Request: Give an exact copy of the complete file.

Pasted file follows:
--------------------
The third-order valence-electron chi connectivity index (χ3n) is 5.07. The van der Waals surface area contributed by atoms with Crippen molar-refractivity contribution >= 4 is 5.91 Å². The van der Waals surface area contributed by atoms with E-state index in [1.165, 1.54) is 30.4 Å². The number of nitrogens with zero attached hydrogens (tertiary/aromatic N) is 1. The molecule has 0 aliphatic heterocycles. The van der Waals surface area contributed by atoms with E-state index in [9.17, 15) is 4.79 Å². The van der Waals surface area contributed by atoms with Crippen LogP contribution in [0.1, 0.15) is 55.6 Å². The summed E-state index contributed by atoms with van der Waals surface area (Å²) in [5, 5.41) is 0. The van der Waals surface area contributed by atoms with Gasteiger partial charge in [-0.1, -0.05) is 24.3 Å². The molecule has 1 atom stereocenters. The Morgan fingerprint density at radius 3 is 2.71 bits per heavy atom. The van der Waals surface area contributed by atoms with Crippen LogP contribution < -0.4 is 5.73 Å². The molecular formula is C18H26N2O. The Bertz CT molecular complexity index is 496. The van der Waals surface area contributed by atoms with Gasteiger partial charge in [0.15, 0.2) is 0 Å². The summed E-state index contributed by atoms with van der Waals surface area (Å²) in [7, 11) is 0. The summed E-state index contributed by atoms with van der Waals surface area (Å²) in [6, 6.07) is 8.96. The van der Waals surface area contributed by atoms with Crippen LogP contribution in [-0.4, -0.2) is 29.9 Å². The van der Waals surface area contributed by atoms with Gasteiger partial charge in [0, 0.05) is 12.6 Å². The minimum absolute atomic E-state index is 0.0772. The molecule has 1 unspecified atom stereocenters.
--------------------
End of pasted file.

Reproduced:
The third-order valence-electron chi connectivity index (χ3n) is 5.07. The van der Waals surface area contributed by atoms with Crippen molar-refractivity contribution >= 4 is 5.91 Å². The van der Waals surface area contributed by atoms with E-state index in [1.165, 1.54) is 30.4 Å². The number of nitrogens with zero attached hydrogens (tertiary/aromatic N) is 1. The molecule has 0 aliphatic heterocycles. The van der Waals surface area contributed by atoms with E-state index in [9.17, 15) is 4.79 Å². The van der Waals surface area contributed by atoms with Crippen LogP contribution in [0.1, 0.15) is 55.6 Å². The summed E-state index contributed by atoms with van der Waals surface area (Å²) in [5, 5.41) is 0. The van der Waals surface area contributed by atoms with Gasteiger partial charge in [-0.1, -0.05) is 24.3 Å². The molecule has 1 atom stereocenters. The Morgan fingerprint density at radius 3 is 2.71 bits per heavy atom. The van der Waals surface area contributed by atoms with Crippen LogP contribution < -0.4 is 5.73 Å². The molecular formula is C18H26N2O. The Bertz CT molecular complexity index is 496. The van der Waals surface area contributed by atoms with Gasteiger partial charge in [0.15, 0.2) is 0 Å². The summed E-state index contributed by atoms with van der Waals surface area (Å²) in [7, 11) is 0. The summed E-state index contributed by atoms with van der Waals surface area (Å²) in [6, 6.07) is 8.96. The van der Waals surface area contributed by atoms with Crippen LogP contribution in [-0.4, -0.2) is 29.9 Å². The van der Waals surface area contributed by atoms with Gasteiger partial charge in [0, 0.05) is 12.6 Å². The minimum absolute atomic E-state index is 0.0772. The molecule has 1 unspecified atom stereocenters.